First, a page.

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Other Hardware and Peripherals Other Apple systems and peripherals discussion.

Accessing old Power Macintosh 6400 data


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vtoal

 
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Had a question from a friend: he has some files he needs off the HDD and floppies of an old Power 6400

If I somehow connect the HDD to my Macbook (or a PC or a Linux machine) - will I be able to access the drives/files? What is the drive format of that HDD most likely to be?

Any suggestions are welcome!
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pigoo3

 
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Originally Posted by vtoal View Post
Any suggestions are welcome!
Purchase an old Macintosh computer...similar in vintage to Powermac 6400...then extract/copy the necessary files. An old computer like this is very inexpensive. I'm talking like $20-$25 or less (many times free if you get lucky).

- Nick

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vtoal

 
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That was one idea I had, but I was hoping there is an easier way ....
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Most Macintosh computers before 2000 had a SCSI interface. Macintosh computers from about 2000-2005 had an IDE/PATA interface. Finally...Macintosh computers from about 2006 thru today have an SATA interface.

If you don't know what all this means...it mostly has something to do with the cabling and connectors that connect the hard drive to the computers logic board.

I haven't searched...but it may be possible to find an external hard drive enclosure for SCSI hard drives...and has USB cabling to connect to say your more modern MacBook.

The 6400 computers hard drive is most likely setup to use old OS 8 or OS 9 (from the mid-late 1990's). To read these files/older setup...an older computer (prior to say 2005) may be best to use. I'm not 100% sure newer Intel Mac's can read files from an HD this old (I haven't tried).

So another option could be. Install the old 6400's HD into an external HD enclosure that accepts SCSI HD's...but also has a USB cable interface...so it can be plugged into a more modern computer to be read.

The problem is...this external HD enclosure for an SCSI HD is probably pretty hard to find (if it still exists)...and will almost definitely will cost than an old used computer similar in vintage to the 6400.

- Nick

- Computer slow, too many "beachballs", read this: Beachballs
- Computer seems slower than it used to? Read this for some speedup tips: Speedup
- Almost full hard drive? Some solutions. Out of Space
- Apple Battery Info. Battery
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pigoo3

 
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Quote:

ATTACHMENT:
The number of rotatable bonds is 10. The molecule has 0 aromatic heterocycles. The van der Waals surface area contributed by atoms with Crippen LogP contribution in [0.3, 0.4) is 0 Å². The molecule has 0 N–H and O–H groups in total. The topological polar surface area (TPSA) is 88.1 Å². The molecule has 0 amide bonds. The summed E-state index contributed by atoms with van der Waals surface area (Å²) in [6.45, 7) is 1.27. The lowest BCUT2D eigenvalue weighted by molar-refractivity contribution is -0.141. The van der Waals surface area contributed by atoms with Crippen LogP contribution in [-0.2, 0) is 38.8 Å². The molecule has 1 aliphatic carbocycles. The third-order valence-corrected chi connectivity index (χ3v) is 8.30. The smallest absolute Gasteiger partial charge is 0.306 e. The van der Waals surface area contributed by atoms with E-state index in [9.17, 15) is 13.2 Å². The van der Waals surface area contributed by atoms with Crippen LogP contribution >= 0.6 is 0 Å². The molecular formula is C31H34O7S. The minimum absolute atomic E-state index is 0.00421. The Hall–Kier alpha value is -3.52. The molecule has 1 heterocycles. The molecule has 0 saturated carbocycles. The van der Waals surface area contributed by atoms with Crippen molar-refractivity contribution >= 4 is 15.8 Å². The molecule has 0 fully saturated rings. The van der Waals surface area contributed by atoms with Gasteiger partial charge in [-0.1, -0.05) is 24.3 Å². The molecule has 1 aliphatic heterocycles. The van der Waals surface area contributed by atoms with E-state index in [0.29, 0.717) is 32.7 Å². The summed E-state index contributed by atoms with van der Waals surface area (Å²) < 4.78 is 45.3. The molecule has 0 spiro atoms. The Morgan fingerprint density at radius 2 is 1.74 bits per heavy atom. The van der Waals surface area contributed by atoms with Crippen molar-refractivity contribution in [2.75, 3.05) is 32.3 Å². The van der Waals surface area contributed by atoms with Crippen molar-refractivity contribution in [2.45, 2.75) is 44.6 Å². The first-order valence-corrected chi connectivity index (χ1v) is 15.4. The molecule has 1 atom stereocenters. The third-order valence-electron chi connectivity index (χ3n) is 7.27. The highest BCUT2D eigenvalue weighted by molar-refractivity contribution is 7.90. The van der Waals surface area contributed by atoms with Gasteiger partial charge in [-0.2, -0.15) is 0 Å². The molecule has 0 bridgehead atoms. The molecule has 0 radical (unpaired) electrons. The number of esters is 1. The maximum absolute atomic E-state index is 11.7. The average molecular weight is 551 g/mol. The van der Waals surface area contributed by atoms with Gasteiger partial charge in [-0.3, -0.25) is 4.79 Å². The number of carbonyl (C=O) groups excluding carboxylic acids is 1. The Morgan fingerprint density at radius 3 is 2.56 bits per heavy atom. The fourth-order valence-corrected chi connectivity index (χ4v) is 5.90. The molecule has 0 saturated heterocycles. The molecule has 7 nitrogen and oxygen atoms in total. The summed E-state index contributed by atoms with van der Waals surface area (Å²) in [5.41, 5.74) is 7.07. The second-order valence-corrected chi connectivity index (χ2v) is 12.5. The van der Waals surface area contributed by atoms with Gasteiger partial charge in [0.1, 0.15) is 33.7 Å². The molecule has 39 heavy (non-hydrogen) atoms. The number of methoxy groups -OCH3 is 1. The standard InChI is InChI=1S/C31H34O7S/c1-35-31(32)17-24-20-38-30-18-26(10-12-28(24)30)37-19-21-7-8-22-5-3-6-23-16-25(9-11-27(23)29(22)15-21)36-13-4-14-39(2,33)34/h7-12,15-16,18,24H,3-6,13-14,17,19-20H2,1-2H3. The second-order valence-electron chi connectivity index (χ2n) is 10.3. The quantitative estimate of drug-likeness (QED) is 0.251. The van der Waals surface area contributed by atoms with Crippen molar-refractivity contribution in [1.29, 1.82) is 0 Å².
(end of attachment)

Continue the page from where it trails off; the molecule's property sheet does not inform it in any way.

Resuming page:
Originally Posted by pigoo3 View Post
So another option could be. Install the old 6400's HD into an external HD enclosure that accepts SCSI HD's...but also has a USB cable interface...so it can be plugged into a more modern computer to be read.
What I forgot to mention with this 2nd option is...IF...you can find an external SCSI HD enclosure with a USB interface to plug into a more modern computer (say 2000-2005)...AND "the friend" is willing to pay the price for it. Then if you know someone with such a computer (2000-2005 vintage)...then you could plug this external SCSI HD enclosure into it to be read & files transferred.

- Nick

- Computer slow, too many "beachballs", read this: Beachballs
- Computer seems slower than it used to? Read this for some speedup tips: Speedup
- Almost full hard drive? Some solutions. Out of Space
- Apple Battery Info. Battery
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Did it come with an optional ethernet port?

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According to this page the internal drive in that beast is an IDE drive. If so, this should let you connect to the drive. It did not ship with ethernet so that's out unless it was added later. It could also be fitted with an Airport card but that was not stock either.

Sylvester Roque Former Contributing Editor About This Particular Macintosh

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Quote:
Originally Posted by Slydude View Post
According to this page the internal drive in that beast is an IDE drive.
Thanks for clarifying Slydude. I guess I got my Early Powermac 1996 "genre" mixed up. An IDE interface would certainly make things a bit easier to work with than SCSI.

- Nick

- Computer slow, too many "beachballs", read this: Beachballs
- Computer seems slower than it used to? Read this for some speedup tips: Speedup
- Almost full hard drive? Some solutions. Out of Space
- Apple Battery Info. Battery
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Slydude

 
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Quote:
Originally Posted by pigoo3 View Post
Thanks for clarifying Slydude. I guess I got my Early Powermac 1996 "genre" mixed up. An IDE interface would certainly make things a bit easier to work with than SCSI.

- Nick
I wasn't sure about the internal drive. This is probably one of the earlier machines with an IDE drive. That spec page mentions SCSI (25 pin) so it probably has a connector for external SCSI drives. Useless in this case.

@OP The device I linked to is probably best for this project. When you are done it can be used any time you need to temporarily connect a drive.

Sylvester Roque Former Contributing Editor About This Particular Macintosh

"Got Time to breathe. You got time for music." Denver Pyle as Briscoe Darling
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